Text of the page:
Employment Gains Differ Since Recession, Tallahassee recovers 30% of jobs lost since Jan. of 2007

Employment Gains Differ Since Recession, Tallahassee recovers 30% of jobs lost since Jan. of 2007

One of the many ways to evaluate the recovery of any recession is to look at the length of time it takes to reach pre-recession employment levels. In the chart to the right, the Pew Research Center, using data from the US Bureau of Labor statistics, shows a number of statistics about job recovery trends for the last 11 US recessions.

The chart shows that during the last recession, labeled the Great recession, there was 25 months of jobs decline. The chart notes that after 42 months, the US economy has yet to reach the pre-recession level of employment.JobsChartrecession

How does this trend compare to other recessions? The chart shows that next longest period required to reach pre-recession employment levels was 21 months and that occurred after the 1990-191 recession. The quickest recovery took place after the 1980 recession. However, that recession also had only 4 months of decline in employment.

If you look at the relationship between the number of months jobs declined and the number of months for full recovery, you find that recoveries took less than twice the number of decline months in all instances except for the 1990-1991 recession. That recession took just over two times the number job decline months to recover.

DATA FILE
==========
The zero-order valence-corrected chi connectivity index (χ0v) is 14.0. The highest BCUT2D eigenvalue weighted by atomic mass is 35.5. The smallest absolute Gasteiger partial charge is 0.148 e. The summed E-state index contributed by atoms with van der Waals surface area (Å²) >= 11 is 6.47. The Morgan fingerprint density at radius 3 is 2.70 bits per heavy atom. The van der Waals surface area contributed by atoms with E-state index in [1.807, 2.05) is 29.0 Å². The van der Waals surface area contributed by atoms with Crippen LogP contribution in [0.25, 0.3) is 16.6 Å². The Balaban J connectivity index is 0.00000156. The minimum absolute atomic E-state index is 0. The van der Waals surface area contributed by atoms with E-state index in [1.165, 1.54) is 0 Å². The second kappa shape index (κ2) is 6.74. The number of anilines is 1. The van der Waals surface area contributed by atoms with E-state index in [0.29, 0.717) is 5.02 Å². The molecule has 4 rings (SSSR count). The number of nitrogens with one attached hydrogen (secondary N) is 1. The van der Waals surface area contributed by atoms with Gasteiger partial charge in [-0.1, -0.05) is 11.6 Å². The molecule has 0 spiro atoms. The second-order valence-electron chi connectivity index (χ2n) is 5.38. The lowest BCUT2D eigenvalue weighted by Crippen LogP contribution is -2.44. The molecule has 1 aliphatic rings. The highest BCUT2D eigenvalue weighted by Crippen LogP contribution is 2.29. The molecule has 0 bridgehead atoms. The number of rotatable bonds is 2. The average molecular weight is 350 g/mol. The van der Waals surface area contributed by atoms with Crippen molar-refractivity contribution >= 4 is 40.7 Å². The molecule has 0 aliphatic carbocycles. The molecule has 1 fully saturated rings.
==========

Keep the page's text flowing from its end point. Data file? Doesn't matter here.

The 1981-1982 recession had a strong recovery. That recession had 17 months of decline in employment, but only took 11 months to reach pre-recession levels. The same could be said for the 2001-2003.
What implications do these findings have for the current recovery? Based on the metric of two times the months of decline in jobs, we still have another 8 months or so before the Great Recession would surpass the weak recovery of the 1990-1991 recession.

Given this national picture of recovery, what can be concluded about what is happening in Florida and, more specifically, what is happening in cities across the state.

The Federal Reserve Bank of Atlanta is tracking the recovery of jobs for states and metro areas. The data compiled for Florida based on data available through August 2013 is listed in a chart to the right.

The chart shows the percentage of jobs lost in the Great Recession on the left side and the percentage of jobs created since the recovery began. For example, at the bottom of the chart you can ascertain that Florida, as a state, had a decline of 11.4% in employment, and as of August 2013, has recovered 5.6 percent of those jobs. This means Florida has recover approximately half of the jobs lost during the recession.

The chart clearly shows how uneven this recovery has been across Florida metro areas. For example, a number of metro areas have recovered over half of the jobs that were lost in the recession. Metro areas at the top of this list include Naples, Tampa-St.Pete, and Gainesville.

Under performers, those metro areas with less than 25% recovery of employment include Panama City, Daytona, Lakeland, and Melbourne.

Where is Tallahassee? The chart indicates that the Tallahassee metro area lost 9.3% of their jobs during the recession and has recovered approximately 30% of those jobs.


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